Take A Cold Water Plunge — It’s Good For You

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At one time or another, you’ve probably jumped into a freezing, cold shower or experienced the water suddenly chill from a toilet flush. Well, it turns out that bone-chilling cold water is actually quite good for your body, skin and mind. From burning fat to relieving depression, here’s why turning the water from hot to cold, at the end of your shower, can benefit you.

Reduces post-workout muscle inflammation

An introduction to a new physical activity, a high-intensity workout or even strenuous chores around the house may be accompanied by sore, stiff muscles the following day. That stiffness is known as delayed onset muscle soreness, a painful musculoskeletal condition that that may occur 24 to to 72 hours after high-intensity activity or exercise. Next time, instead of reaching for anti-inflammatory drugs (which often come with unwanted side-effects) jump into a cold shower.

A study from Santiago, Chile assessed the effectiveness of a cold water immersion after high intensity exercise. Researchers compared cold water immersion to rest for late-onset muscle soreness. Researchers tested participants 24 to 96 hours post-workout. They found that immersion in cold water could effectively decrease delayed onset of muscle pain.

Cold water can lower the temperature of damaged tissue and constrict the blood vessels. This helps reduce the swelling and inflammation, while numbing nerve endings for immediate pain relief. So, by simply taking a cold post-workout shower, you’ll help relieve muscle soreness and inflammation.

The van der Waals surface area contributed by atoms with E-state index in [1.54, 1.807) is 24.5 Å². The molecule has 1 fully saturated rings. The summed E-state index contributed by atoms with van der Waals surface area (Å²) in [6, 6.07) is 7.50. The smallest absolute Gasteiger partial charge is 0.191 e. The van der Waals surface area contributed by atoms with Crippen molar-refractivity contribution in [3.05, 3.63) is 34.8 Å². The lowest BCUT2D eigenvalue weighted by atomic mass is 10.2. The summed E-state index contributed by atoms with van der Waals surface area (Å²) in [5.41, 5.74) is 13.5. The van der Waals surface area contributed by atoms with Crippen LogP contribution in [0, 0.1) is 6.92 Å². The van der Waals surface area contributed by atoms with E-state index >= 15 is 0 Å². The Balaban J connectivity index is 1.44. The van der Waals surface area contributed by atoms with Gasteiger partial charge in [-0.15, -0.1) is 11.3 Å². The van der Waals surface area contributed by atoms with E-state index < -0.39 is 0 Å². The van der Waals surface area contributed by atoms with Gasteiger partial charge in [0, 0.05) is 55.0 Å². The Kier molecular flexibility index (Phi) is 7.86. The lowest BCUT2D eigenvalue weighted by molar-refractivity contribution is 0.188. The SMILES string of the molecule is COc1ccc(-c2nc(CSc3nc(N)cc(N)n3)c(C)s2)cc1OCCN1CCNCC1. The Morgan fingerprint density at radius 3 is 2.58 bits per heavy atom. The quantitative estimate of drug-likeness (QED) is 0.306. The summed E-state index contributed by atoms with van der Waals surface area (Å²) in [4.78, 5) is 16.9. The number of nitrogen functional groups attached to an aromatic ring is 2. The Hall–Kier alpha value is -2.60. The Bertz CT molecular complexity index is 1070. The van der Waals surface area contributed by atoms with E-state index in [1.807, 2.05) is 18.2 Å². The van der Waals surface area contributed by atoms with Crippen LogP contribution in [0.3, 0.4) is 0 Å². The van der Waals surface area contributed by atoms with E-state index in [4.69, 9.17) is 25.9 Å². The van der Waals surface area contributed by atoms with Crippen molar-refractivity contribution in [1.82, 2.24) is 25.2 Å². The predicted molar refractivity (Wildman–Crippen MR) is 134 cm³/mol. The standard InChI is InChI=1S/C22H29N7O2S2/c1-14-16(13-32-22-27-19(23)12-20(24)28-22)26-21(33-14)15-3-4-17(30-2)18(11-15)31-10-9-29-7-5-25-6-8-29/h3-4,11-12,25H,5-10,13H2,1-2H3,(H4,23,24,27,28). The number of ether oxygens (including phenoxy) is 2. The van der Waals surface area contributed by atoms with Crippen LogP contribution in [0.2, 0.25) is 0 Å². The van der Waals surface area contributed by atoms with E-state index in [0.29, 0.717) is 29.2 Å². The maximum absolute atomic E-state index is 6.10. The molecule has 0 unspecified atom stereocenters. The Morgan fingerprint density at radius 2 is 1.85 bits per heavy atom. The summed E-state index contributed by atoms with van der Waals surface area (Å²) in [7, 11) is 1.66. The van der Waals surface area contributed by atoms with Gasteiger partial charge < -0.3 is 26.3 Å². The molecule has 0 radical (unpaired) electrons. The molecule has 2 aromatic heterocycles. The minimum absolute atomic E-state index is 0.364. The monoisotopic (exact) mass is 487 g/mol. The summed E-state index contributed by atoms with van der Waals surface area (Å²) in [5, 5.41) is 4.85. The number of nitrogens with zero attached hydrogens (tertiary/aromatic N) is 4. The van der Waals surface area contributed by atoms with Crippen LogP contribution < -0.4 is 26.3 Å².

Improves your skin and hair

A cold water shower can benefit your hair and skin

Sure, a hot, steamy shower is relaxing compared to an icy cold shower. But it can also tend to strip necessary oils, thus creating dry, itchy skin. And contrary to popular belief, a hot steamy shower can’t open your pores. Conversely, a cold shower can’t close them either.

Pores lack the necessary muscles for opening and closing. However, a cold shower will prevent the skin’s natural, healthy oil from being stripped. Cold showers also help reduce puffiness, but only temporarily. Any exposure to water strips away the skin’s natural oils, but hot water does it faster. That means the less time spent under water, the better your skin will fair. And, of course, you’re less likely to take a long, leisurely cold shower.

When it comes to your hair, the same applies. Hot, water tends to strip the hair’s natural oils, often leaving it dry and frizzy. But blasting cold water over your head towards the end of your shower will help seal down the cuticle — or outer layer — of each hair shaft. When the cuticle is sealed and lying flat, it’s more translucent. Your hair will glow and appear shinier, less dull, stronger and healthier.

Helps rev your metabolism and burns fat

Cold water showers do tend to get a bad rap, but when it comes to metabolism and fat loss, the pros outweigh the cons. Cold water immersion has been shown to increase metabolic rates because it causes shivering, thus activating the immune system.